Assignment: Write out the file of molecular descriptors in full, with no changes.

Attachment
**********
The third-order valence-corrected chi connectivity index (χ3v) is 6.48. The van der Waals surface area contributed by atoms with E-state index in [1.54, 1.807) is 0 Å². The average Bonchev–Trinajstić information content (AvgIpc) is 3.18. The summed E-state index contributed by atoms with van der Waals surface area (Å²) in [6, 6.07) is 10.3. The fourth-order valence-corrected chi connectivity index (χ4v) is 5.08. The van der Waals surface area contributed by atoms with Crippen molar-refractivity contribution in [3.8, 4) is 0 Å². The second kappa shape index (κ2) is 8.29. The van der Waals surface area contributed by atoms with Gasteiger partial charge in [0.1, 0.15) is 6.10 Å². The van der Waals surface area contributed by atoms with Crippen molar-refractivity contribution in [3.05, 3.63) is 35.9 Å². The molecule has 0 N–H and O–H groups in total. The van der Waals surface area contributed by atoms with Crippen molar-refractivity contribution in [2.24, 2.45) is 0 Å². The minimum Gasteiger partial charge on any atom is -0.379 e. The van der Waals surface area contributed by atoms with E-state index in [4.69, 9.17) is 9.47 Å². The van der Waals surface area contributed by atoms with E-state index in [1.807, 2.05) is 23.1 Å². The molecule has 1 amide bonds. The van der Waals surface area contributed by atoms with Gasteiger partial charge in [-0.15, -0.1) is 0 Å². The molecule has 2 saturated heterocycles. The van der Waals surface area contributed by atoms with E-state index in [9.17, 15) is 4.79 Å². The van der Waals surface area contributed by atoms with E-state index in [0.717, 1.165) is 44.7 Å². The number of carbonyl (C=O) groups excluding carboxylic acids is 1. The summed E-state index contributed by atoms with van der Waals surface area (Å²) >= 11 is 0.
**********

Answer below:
The third-order valence-corrected chi connectivity index (χ3v) is 6.48. The van der Waals surface area contributed by atoms with E-state index in [1.54, 1.807) is 0 Å². The average Bonchev–Trinajstić information content (AvgIpc) is 3.18. The summed E-state index contributed by atoms with van der Waals surface area (Å²) in [6, 6.07) is 10.3. The fourth-order valence-corrected chi connectivity index (χ4v) is 5.08. The van der Waals surface area contributed by atoms with Crippen molar-refractivity contribution in [3.8, 4) is 0 Å². The second kappa shape index (κ2) is 8.29. The van der Waals surface area contributed by atoms with Gasteiger partial charge in [0.1, 0.15) is 6.10 Å². The van der Waals surface area contributed by atoms with Crippen molar-refractivity contribution in [3.05, 3.63) is 35.9 Å². The molecule has 0 N–H and O–H groups in total. The van der Waals surface area contributed by atoms with Crippen molar-refractivity contribution in [2.24, 2.45) is 0 Å². The minimum Gasteiger partial charge on any atom is -0.379 e. The van der Waals surface area contributed by atoms with E-state index in [4.69, 9.17) is 9.47 Å². The van der Waals surface area contributed by atoms with E-state index in [1.807, 2.05) is 23.1 Å². The molecule has 1 amide bonds. The van der Waals surface area contributed by atoms with Gasteiger partial charge in [-0.15, -0.1) is 0 Å². The molecule has 2 saturated heterocycles. The van der Waals surface area contributed by atoms with E-state index in [9.17, 15) is 4.79 Å². The van der Waals surface area contributed by atoms with E-state index in [0.717, 1.165) is 44.7 Å². The number of carbonyl (C=O) groups excluding carboxylic acids is 1. The summed E-state index contributed by atoms with van der Waals surface area (Å²) >= 11 is 0.